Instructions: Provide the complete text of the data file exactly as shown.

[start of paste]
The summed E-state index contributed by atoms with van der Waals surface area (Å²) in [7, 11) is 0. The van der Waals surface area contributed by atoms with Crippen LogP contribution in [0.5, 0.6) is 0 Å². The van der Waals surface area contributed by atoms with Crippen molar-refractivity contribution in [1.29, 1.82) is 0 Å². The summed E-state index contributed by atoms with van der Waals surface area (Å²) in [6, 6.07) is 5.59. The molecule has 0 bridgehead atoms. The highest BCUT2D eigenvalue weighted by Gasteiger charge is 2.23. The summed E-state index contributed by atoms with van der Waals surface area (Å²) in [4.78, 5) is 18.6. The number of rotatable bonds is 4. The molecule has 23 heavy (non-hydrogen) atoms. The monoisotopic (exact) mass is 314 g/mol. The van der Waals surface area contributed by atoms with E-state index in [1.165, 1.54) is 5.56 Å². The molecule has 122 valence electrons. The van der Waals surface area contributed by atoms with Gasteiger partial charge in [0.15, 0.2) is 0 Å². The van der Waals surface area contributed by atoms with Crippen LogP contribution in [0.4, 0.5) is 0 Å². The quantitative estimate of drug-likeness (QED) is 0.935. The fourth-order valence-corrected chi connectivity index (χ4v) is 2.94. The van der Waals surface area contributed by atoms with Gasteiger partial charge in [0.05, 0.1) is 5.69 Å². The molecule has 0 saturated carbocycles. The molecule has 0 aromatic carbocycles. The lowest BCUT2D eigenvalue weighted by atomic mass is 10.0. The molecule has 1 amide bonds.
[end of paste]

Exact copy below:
The summed E-state index contributed by atoms with van der Waals surface area (Å²) in [7, 11) is 0. The van der Waals surface area contributed by atoms with Crippen LogP contribution in [0.5, 0.6) is 0 Å². The van der Waals surface area contributed by atoms with Crippen molar-refractivity contribution in [1.29, 1.82) is 0 Å². The summed E-state index contributed by atoms with van der Waals surface area (Å²) in [6, 6.07) is 5.59. The molecule has 0 bridgehead atoms. The highest BCUT2D eigenvalue weighted by Gasteiger charge is 2.23. The summed E-state index contributed by atoms with van der Waals surface area (Å²) in [4.78, 5) is 18.6. The number of rotatable bonds is 4. The molecule has 23 heavy (non-hydrogen) atoms. The monoisotopic (exact) mass is 314 g/mol. The van der Waals surface area contributed by atoms with E-state index in [1.165, 1.54) is 5.56 Å². The molecule has 122 valence electrons. The van der Waals surface area contributed by atoms with Gasteiger partial charge in [0.15, 0.2) is 0 Å². The van der Waals surface area contributed by atoms with Crippen LogP contribution in [0.4, 0.5) is 0 Å². The quantitative estimate of drug-likeness (QED) is 0.935. The fourth-order valence-corrected chi connectivity index (χ4v) is 2.94. The van der Waals surface area contributed by atoms with Gasteiger partial charge in [0.05, 0.1) is 5.69 Å². The molecule has 0 saturated carbocycles. The molecule has 0 aromatic carbocycles. The lowest BCUT2D eigenvalue weighted by atomic mass is 10.0. The molecule has 1 amide bonds.